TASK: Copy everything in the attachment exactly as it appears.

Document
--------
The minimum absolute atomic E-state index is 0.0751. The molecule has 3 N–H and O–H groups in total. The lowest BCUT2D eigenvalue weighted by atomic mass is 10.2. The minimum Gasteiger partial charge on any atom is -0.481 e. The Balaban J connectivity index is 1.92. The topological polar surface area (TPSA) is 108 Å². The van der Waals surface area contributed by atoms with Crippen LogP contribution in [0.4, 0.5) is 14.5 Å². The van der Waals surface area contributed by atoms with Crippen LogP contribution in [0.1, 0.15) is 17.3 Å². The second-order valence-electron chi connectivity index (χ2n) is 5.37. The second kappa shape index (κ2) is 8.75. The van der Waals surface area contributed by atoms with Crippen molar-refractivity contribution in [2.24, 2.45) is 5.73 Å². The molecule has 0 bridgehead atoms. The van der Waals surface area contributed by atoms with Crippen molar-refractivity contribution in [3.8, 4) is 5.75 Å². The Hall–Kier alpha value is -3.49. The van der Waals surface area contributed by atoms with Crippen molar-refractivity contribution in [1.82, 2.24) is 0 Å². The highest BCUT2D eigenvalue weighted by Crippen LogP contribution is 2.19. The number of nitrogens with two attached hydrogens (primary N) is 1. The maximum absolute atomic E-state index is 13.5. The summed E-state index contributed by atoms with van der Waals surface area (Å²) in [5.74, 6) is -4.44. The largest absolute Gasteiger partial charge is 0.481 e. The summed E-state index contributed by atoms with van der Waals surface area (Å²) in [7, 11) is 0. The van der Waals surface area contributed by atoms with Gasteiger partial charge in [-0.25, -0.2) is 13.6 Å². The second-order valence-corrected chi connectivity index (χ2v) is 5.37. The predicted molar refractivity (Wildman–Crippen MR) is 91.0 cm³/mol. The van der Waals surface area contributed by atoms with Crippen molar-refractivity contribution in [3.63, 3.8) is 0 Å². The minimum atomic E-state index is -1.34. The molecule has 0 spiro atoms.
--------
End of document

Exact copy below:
The minimum absolute atomic E-state index is 0.0751. The molecule has 3 N–H and O–H groups in total. The lowest BCUT2D eigenvalue weighted by atomic mass is 10.2. The minimum Gasteiger partial charge on any atom is -0.481 e. The Balaban J connectivity index is 1.92. The topological polar surface area (TPSA) is 108 Å². The van der Waals surface area contributed by atoms with Crippen LogP contribution in [0.4, 0.5) is 14.5 Å². The van der Waals surface area contributed by atoms with Crippen LogP contribution in [0.1, 0.15) is 17.3 Å². The second-order valence-electron chi connectivity index (χ2n) is 5.37. The second kappa shape index (κ2) is 8.75. The van der Waals surface area contributed by atoms with Crippen molar-refractivity contribution in [2.24, 2.45) is 5.73 Å². The molecule has 0 bridgehead atoms. The van der Waals surface area contributed by atoms with Crippen molar-refractivity contribution in [3.8, 4) is 5.75 Å². The Hall–Kier alpha value is -3.49. The van der Waals surface area contributed by atoms with Crippen molar-refractivity contribution in [1.82, 2.24) is 0 Å². The highest BCUT2D eigenvalue weighted by Crippen LogP contribution is 2.19. The number of nitrogens with two attached hydrogens (primary N) is 1. The maximum absolute atomic E-state index is 13.5. The summed E-state index contributed by atoms with van der Waals surface area (Å²) in [5.74, 6) is -4.44. The largest absolute Gasteiger partial charge is 0.481 e. The summed E-state index contributed by atoms with van der Waals surface area (Å²) in [7, 11) is 0. The van der Waals surface area contributed by atoms with Gasteiger partial charge in [-0.25, -0.2) is 13.6 Å². The second-order valence-corrected chi connectivity index (χ2v) is 5.37. The predicted molar refractivity (Wildman–Crippen MR) is 91.0 cm³/mol. The van der Waals surface area contributed by atoms with Crippen molar-refractivity contribution in [3.63, 3.8) is 0 Å². The minimum atomic E-state index is -1.34. The molecule has 0 spiro atoms.